Planning an Unplanned Caesarean birth
Updated: May 6
Planned or unplanned: why Caesarean birth can still be in your control.
For some people a Caesarean birth is their ideal, for some people it is not. Either way, planning the birth you want can be an important way to help you have a positive experience. But what about planning the birth that you don’t want?
I know this might sound crazy, why would you plan for something you don’t intend to do? But one thing we know about birth is that it can be unpredictable. So here I explore why planning for the unexpected might actually be worth your time.
At the end of last year, I started supporting an amazing couple who wanted “additional support and guidance” for their birth and during labour. They wanted “dad to have some help so that he could support mum” but also to have someone with them who was “experienced in birth” especially as they were planning a home birth.
They took the time to research and understand the birth process. They explored and identified the birth that was right for them (and what did not feel right for them). They created a birth plan and it was great for them that they had support from me, who understood their wishes and with whom they could share their views.
On the day of their birth, all started according to their plan; spontaneous labour, at home in a calm and considered birth space. Labour was intense from the start but mum coped well, managing her surges through movement, water, mental strength and a willingness to try everything to birth her baby. But it soon became clear, after quite some time (over 48 hours), that things were not progressing in the way it was expected. With this came a change of plan.
“A planned home, water birth ended up with a transfer to hospital and Caesarean birth.” On paper it was everything they didn’t want.
Left alone in the hospital room waiting to hear from them, I cried. I cried for the birth they tried so hard to achieve. I cried for the experience that I knew they didn’t want. So, when I got to meet them in recovery (so grateful to the hospital staff for making this happen) and I was met with these faces, I was very happily surprised.
Later when I asked them how they felt about their birth experience, this is what they said;
“The birth itself was positive. Although my previous thoughts about Caesarean birth were negative ones, I knew if it had to happen then it had to happen…which it did and for good reason. We understood this and actually after such a long labour and being in so much pain, it was a relief to know that I was getting the help I needed. It was a relief to know that after such a long labour, baby was coming. The team looking after us explained everything that was happening. I was happy. We knew we were in a safe place. Having you (our doula) there also gave us the additional reassurance and continuous support. And although a Caesarean wasn't our original ideal for birth, we had featured it on our birth plan. We had planned details for a Caesarean birth and we got it all; delayed cord clamping, skin to skin, dad to announce the gender and cut the cord.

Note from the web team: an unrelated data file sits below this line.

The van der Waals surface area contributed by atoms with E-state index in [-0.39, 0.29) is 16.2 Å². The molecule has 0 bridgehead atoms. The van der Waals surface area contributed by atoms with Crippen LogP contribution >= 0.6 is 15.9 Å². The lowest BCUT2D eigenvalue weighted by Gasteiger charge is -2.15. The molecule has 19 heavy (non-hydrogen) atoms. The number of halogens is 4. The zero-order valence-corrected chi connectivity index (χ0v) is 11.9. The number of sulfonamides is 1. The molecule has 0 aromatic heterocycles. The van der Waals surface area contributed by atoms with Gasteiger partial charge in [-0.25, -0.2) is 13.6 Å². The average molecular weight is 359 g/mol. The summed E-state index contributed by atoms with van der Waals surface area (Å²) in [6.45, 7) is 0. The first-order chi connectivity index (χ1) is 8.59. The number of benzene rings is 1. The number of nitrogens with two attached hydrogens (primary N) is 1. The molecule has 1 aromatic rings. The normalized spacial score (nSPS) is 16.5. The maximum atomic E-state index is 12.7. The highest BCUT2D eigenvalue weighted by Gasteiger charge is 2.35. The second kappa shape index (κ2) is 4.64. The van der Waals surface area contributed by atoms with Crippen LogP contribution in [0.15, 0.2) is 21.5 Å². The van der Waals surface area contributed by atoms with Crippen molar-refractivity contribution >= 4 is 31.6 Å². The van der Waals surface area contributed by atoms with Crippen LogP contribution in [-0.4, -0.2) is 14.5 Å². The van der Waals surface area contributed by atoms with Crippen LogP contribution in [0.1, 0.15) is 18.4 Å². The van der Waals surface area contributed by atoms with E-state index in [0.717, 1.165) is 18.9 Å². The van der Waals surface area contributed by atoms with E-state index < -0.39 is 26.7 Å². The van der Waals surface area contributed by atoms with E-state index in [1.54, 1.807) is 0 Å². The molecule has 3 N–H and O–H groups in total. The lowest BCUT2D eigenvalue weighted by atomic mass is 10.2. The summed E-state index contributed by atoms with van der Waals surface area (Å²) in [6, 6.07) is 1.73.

What really helped was that dad was able to be there after. Our main concern about having a Caesarean birth, was the longer recovery and needing to stay in hospital after, possibly without dad being there to support. This was not the case at the hospital, in fact dad was able to be there for as long as he wanted. This made this period so much easier and the staff looked after us both.”
The work that this team did to prepare for the unexpected, helped them to work through this experience with tenacity and positivity.
Here are some things to consider when planning your unplanned birth:
Make a plan for plan B, even if you only ever want plan A. You still have choices no matter how birth goes.
If a Caesarean birth is plan B, consider what a Gentle Caesarean birth could look like and that birthing this way is still your birth.
Pack a hospital bag or note down the things you might need (and where they are) in case you do need to go to the hospital unexpectedly
Get support for your birth, doula support can help to keep your birth calm and also help you to work through considerations if birth plans change.
Consider what your preferred pain relief options would be in the scenario of a hospital birth
Photograph the birth, either your partner or someone in the theatre can capture the moment your baby is born and your first moments together
Postnatal planning- just as important as you birth plan. How will you support your physical recovery if you do have a belly birth? What other things might you need to consider or call into action if there is a change of plan? How will you support your recovery?
Have postnatal considerations in place either way
You are still in control of your birth and it is still your birth, no one delivers a baby but you. A baby born from your body is birthed by you.
Know that you may not feel how you expect to about your baby or your birth and know that this is ok
I am so grateful to this family for inviting me to share this journey with them. Their experience really highlights what a positive birth experience can be and that it does not necessarily lie within achieving plan A but also planning for plan B.
*As well as being their doula, I also supported this amazing team with my
Birth Photography Services. It was such a privilege to be trusted with their intimate story telling. Here are some more images from their birth: